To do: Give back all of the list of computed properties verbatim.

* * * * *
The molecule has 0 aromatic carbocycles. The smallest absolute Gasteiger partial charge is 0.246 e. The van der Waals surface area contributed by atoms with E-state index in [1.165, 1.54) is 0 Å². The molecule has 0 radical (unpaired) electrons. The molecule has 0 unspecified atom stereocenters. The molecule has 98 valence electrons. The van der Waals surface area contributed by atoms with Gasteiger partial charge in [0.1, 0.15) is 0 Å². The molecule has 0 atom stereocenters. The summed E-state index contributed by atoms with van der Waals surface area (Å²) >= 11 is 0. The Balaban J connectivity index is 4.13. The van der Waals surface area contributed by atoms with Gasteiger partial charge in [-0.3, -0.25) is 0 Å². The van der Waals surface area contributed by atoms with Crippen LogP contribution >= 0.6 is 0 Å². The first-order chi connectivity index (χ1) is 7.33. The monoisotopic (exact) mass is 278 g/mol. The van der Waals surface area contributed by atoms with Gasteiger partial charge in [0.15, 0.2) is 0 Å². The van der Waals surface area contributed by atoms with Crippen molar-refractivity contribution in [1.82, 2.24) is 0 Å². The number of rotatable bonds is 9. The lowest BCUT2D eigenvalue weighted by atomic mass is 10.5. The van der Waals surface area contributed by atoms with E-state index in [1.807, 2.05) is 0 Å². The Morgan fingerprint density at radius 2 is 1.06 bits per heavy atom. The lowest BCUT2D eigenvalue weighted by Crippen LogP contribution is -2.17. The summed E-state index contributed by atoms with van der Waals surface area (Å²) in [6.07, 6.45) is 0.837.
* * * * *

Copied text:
The molecule has 0 aromatic carbocycles. The smallest absolute Gasteiger partial charge is 0.246 e. The van der Waals surface area contributed by atoms with E-state index in [1.165, 1.54) is 0 Å². The molecule has 0 radical (unpaired) electrons. The molecule has 0 unspecified atom stereocenters. The molecule has 98 valence electrons. The van der Waals surface area contributed by atoms with Gasteiger partial charge in [0.1, 0.15) is 0 Å². The molecule has 0 atom stereocenters. The summed E-state index contributed by atoms with van der Waals surface area (Å²) >= 11 is 0. The Balaban J connectivity index is 4.13. The van der Waals surface area contributed by atoms with Gasteiger partial charge in [-0.3, -0.25) is 0 Å². The van der Waals surface area contributed by atoms with Crippen LogP contribution >= 0.6 is 0 Å². The first-order chi connectivity index (χ1) is 7.33. The monoisotopic (exact) mass is 278 g/mol. The van der Waals surface area contributed by atoms with Gasteiger partial charge in [0.15, 0.2) is 0 Å². The van der Waals surface area contributed by atoms with Crippen molar-refractivity contribution in [1.82, 2.24) is 0 Å². The number of rotatable bonds is 9. The lowest BCUT2D eigenvalue weighted by atomic mass is 10.5. The van der Waals surface area contributed by atoms with E-state index in [1.807, 2.05) is 0 Å². The Morgan fingerprint density at radius 2 is 1.06 bits per heavy atom. The lowest BCUT2D eigenvalue weighted by Crippen LogP contribution is -2.17. The summed E-state index contributed by atoms with van der Waals surface area (Å²) in [6.07, 6.45) is 0.837.